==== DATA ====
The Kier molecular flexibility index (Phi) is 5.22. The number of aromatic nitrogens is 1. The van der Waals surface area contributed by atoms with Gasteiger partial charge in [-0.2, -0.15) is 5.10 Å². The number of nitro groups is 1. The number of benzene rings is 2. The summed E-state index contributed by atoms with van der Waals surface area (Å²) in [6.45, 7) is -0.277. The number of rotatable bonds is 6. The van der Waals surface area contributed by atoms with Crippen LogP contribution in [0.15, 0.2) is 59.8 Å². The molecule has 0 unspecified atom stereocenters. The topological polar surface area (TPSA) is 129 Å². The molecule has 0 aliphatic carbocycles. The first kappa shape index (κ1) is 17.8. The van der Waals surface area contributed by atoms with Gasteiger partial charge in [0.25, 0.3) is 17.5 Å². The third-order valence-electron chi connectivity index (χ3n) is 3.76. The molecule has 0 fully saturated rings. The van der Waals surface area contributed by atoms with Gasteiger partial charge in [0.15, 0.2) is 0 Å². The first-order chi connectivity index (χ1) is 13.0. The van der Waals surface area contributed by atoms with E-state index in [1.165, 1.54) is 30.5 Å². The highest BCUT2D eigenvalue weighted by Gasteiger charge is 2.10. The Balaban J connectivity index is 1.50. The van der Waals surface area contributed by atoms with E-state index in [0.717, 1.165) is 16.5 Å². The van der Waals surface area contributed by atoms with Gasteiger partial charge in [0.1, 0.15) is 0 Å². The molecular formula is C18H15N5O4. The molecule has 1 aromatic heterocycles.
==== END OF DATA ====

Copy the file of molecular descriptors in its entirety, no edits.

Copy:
The Kier molecular flexibility index (Phi) is 5.22. The number of aromatic nitrogens is 1. The van der Waals surface area contributed by atoms with Gasteiger partial charge in [-0.2, -0.15) is 5.10 Å². The number of nitro groups is 1. The number of benzene rings is 2. The summed E-state index contributed by atoms with van der Waals surface area (Å²) in [6.45, 7) is -0.277. The number of rotatable bonds is 6. The van der Waals surface area contributed by atoms with Crippen LogP contribution in [0.15, 0.2) is 59.8 Å². The molecule has 0 unspecified atom stereocenters. The topological polar surface area (TPSA) is 129 Å². The molecule has 0 aliphatic carbocycles. The first kappa shape index (κ1) is 17.8. The van der Waals surface area contributed by atoms with Gasteiger partial charge in [0.25, 0.3) is 17.5 Å². The third-order valence-electron chi connectivity index (χ3n) is 3.76. The molecule has 0 fully saturated rings. The van der Waals surface area contributed by atoms with Gasteiger partial charge in [0.15, 0.2) is 0 Å². The first-order chi connectivity index (χ1) is 13.0. The van der Waals surface area contributed by atoms with E-state index in [1.165, 1.54) is 30.5 Å². The highest BCUT2D eigenvalue weighted by Gasteiger charge is 2.10. The Balaban J connectivity index is 1.50. The van der Waals surface area contributed by atoms with E-state index in [0.717, 1.165) is 16.5 Å². The van der Waals surface area contributed by atoms with Gasteiger partial charge in [0.1, 0.15) is 0 Å². The molecular formula is C18H15N5O4. The molecule has 1 aromatic heterocycles.